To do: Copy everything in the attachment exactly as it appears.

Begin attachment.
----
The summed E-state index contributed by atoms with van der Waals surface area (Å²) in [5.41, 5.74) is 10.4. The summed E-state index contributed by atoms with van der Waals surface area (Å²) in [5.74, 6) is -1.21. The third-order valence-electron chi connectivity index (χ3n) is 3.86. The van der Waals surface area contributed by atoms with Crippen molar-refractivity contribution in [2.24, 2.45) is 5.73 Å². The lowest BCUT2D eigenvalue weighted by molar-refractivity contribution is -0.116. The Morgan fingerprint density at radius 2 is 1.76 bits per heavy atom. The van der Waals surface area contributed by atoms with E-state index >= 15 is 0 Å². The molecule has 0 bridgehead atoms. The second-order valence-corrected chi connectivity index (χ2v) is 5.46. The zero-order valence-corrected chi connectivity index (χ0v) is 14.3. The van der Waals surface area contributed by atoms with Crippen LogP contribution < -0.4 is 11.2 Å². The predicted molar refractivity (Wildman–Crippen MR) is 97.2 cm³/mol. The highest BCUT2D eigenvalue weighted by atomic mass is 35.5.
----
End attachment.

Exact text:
The summed E-state index contributed by atoms with van der Waals surface area (Å²) in [5.41, 5.74) is 10.4. The summed E-state index contributed by atoms with van der Waals surface area (Å²) in [5.74, 6) is -1.21. The third-order valence-electron chi connectivity index (χ3n) is 3.86. The van der Waals surface area contributed by atoms with Crippen molar-refractivity contribution in [2.24, 2.45) is 5.73 Å². The lowest BCUT2D eigenvalue weighted by molar-refractivity contribution is -0.116. The Morgan fingerprint density at radius 2 is 1.76 bits per heavy atom. The van der Waals surface area contributed by atoms with E-state index >= 15 is 0 Å². The molecule has 0 bridgehead atoms. The second-order valence-corrected chi connectivity index (χ2v) is 5.46. The zero-order valence-corrected chi connectivity index (χ0v) is 14.3. The van der Waals surface area contributed by atoms with Crippen LogP contribution < -0.4 is 11.2 Å². The predicted molar refractivity (Wildman–Crippen MR) is 97.2 cm³/mol. The highest BCUT2D eigenvalue weighted by atomic mass is 35.5.